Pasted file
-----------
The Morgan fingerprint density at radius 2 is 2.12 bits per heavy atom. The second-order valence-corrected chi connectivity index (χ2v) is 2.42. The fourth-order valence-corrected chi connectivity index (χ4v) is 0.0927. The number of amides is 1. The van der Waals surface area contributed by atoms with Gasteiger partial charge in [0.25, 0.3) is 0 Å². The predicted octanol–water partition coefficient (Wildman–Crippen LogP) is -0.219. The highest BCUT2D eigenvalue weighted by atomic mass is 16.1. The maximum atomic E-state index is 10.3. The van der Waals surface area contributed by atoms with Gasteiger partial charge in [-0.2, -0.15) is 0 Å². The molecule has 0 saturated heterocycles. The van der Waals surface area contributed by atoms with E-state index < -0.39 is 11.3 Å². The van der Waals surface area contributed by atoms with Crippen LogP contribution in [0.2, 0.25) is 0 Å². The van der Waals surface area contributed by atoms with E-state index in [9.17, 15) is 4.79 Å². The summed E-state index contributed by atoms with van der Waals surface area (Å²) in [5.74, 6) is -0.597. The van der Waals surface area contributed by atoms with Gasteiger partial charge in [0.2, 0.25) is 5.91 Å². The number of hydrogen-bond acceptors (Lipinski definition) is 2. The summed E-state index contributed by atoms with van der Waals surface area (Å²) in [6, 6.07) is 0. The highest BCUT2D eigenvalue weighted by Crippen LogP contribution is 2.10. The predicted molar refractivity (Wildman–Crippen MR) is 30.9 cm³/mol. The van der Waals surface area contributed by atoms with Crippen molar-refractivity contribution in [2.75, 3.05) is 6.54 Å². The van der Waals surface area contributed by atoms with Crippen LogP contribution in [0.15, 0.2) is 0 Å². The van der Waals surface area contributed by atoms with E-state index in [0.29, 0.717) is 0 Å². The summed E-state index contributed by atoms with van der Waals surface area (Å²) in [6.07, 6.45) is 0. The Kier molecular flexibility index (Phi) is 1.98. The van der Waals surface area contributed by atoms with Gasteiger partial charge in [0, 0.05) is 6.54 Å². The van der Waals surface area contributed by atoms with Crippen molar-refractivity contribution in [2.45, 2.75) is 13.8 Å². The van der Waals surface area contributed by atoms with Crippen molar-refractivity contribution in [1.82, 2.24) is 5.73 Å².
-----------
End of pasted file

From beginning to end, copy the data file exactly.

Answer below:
The Morgan fingerprint density at radius 2 is 2.12 bits per heavy atom. The second-order valence-corrected chi connectivity index (χ2v) is 2.42. The fourth-order valence-corrected chi connectivity index (χ4v) is 0.0927. The number of amides is 1. The van der Waals surface area contributed by atoms with Gasteiger partial charge in [0.25, 0.3) is 0 Å². The predicted octanol–water partition coefficient (Wildman–Crippen LogP) is -0.219. The highest BCUT2D eigenvalue weighted by atomic mass is 16.1. The maximum atomic E-state index is 10.3. The van der Waals surface area contributed by atoms with Gasteiger partial charge in [-0.2, -0.15) is 0 Å². The molecule has 0 saturated heterocycles. The van der Waals surface area contributed by atoms with E-state index < -0.39 is 11.3 Å². The van der Waals surface area contributed by atoms with Crippen LogP contribution in [0.2, 0.25) is 0 Å². The van der Waals surface area contributed by atoms with E-state index in [9.17, 15) is 4.79 Å². The summed E-state index contributed by atoms with van der Waals surface area (Å²) in [5.74, 6) is -0.597. The van der Waals surface area contributed by atoms with Gasteiger partial charge in [0.2, 0.25) is 5.91 Å². The number of hydrogen-bond acceptors (Lipinski definition) is 2. The summed E-state index contributed by atoms with van der Waals surface area (Å²) in [6, 6.07) is 0. The highest BCUT2D eigenvalue weighted by Crippen LogP contribution is 2.10. The predicted molar refractivity (Wildman–Crippen MR) is 30.9 cm³/mol. The van der Waals surface area contributed by atoms with Crippen molar-refractivity contribution in [2.75, 3.05) is 6.54 Å². The van der Waals surface area contributed by atoms with Crippen LogP contribution in [0.15, 0.2) is 0 Å². The van der Waals surface area contributed by atoms with E-state index in [0.29, 0.717) is 0 Å². The summed E-state index contributed by atoms with van der Waals surface area (Å²) in [6.07, 6.45) is 0. The Kier molecular flexibility index (Phi) is 1.98. The van der Waals surface area contributed by atoms with Gasteiger partial charge in [0, 0.05) is 6.54 Å². The van der Waals surface area contributed by atoms with Crippen molar-refractivity contribution in [2.45, 2.75) is 13.8 Å². The van der Waals surface area contributed by atoms with Crippen molar-refractivity contribution in [1.82, 2.24) is 5.73 Å².